The message tends to be that a serious and urgent crisis is being caused by bad people—people who, faced with a simple moral choice, have decided to choose the obviously immoral option (usually for reasons of greed or self-interest). Sign a petition, and it will force the hand of those in power to enact the necessary changes and do the right thing. To build support and momentum you’ll then be asked to share your petition on Facebook or Twitter. We are all predisposed to believe what our friends tell us, so sharing a petition helps build credibility and cement a negative view of whoever or whatever has been identified as the antagonist.

These shares are automatically accompanied by text typically designed to provoke, since Facebook’s own data suggest that provocative posts are two-to-three times more likely to secure engagement. The following table was shared with us by a senior social media strategist who has worked for media companies and global PR and brand consultancies on both sides of the Atlantic:

There are numerous ways of ramping up outrage among potential supporters. Highlighting a piece of stupidity from a prominent opponent of the cause, for example, or alleging that a piece of helpful research is being suppressed by its critics. The internet has made it very easy to find and publicise obnoxious opinions as well as simply incorrect ones. People are then asked to promote these obnoxious stupidities (which are mischaracterised as representative) through their social network, bringing yet more people in to sign the petition by stoking further indignation and outrage.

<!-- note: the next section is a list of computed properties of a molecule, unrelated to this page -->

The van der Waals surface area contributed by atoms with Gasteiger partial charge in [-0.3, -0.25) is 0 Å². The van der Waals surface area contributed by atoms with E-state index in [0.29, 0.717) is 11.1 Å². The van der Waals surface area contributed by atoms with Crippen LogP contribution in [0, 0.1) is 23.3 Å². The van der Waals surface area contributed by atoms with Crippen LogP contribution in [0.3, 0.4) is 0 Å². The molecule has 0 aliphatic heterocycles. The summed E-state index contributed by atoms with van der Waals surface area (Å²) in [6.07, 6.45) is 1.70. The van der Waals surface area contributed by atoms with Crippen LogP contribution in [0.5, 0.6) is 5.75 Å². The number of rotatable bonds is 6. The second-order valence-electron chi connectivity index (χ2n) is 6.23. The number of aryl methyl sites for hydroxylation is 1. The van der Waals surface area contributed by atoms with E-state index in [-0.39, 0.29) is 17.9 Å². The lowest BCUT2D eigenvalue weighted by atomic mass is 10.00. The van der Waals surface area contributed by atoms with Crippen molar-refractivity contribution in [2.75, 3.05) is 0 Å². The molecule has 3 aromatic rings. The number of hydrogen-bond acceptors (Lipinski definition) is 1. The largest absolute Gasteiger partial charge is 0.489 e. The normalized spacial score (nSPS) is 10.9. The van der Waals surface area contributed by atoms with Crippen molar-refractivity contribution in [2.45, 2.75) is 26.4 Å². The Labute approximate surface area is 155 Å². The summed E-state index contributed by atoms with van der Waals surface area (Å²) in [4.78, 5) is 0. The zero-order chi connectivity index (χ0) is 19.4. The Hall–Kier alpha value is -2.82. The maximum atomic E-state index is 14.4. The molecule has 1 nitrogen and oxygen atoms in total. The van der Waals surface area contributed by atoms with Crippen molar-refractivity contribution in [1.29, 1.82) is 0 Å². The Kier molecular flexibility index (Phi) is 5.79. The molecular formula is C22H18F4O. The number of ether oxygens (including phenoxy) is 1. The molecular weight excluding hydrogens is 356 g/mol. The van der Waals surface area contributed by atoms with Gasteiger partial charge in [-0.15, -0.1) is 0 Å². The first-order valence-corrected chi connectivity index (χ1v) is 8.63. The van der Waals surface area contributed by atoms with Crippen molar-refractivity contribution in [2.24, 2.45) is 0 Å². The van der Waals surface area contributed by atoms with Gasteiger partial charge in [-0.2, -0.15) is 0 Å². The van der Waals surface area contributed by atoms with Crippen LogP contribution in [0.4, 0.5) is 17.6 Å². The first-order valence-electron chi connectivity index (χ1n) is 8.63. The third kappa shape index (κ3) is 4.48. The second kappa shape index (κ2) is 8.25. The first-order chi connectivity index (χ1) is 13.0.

Having signed and shared a petition, and persuaded their friends to come on board, supporters will now be encouraged to perceive this as “their” campaign. At this point, those most deeply engaged will be asked to increase their commitment by, for instance, writing to or calling their constituency politician. This, they will be told, is necessary to overcome subsequent hurdles.

Finally, there will be a victory of some description, for campaigners and supporters alike. It will be announced that the signatures and shares on social media made all the difference, reinforcing the belief among supporters and their networks that all this clicktivist action was consequential and worthwhile. This deepens the perception that the forces of good have triumphed in some small way over the forces of evil, but since much remains to be done, supporters will be encouraged to repeat this cycle all over again.

In many respects, this kind of engagement is good for democracy. Many more people have the opportunity to participate and campaign, and to involve themselves in important decisions. Campaigns can bring people together too. We’ve seen campaigns, initially sparked by the circulation of an online petition, which have succeeded in uniting people who would normally never meet. We’re proud to have been involved in campaigns like these, and sometimes they do have unambiguously beneficial effects, from getting women on bank notes to making medicinal cannabis available on prescription.

But this kind of campaigning is also worsening polarisation in our society. The division of the world into good and bad people may help to solicit immediate support, but it rarely reflects reality. As any reader of Jonathan Haidt’s previous work will confirm, people and organisations are rarely wholly good or bad.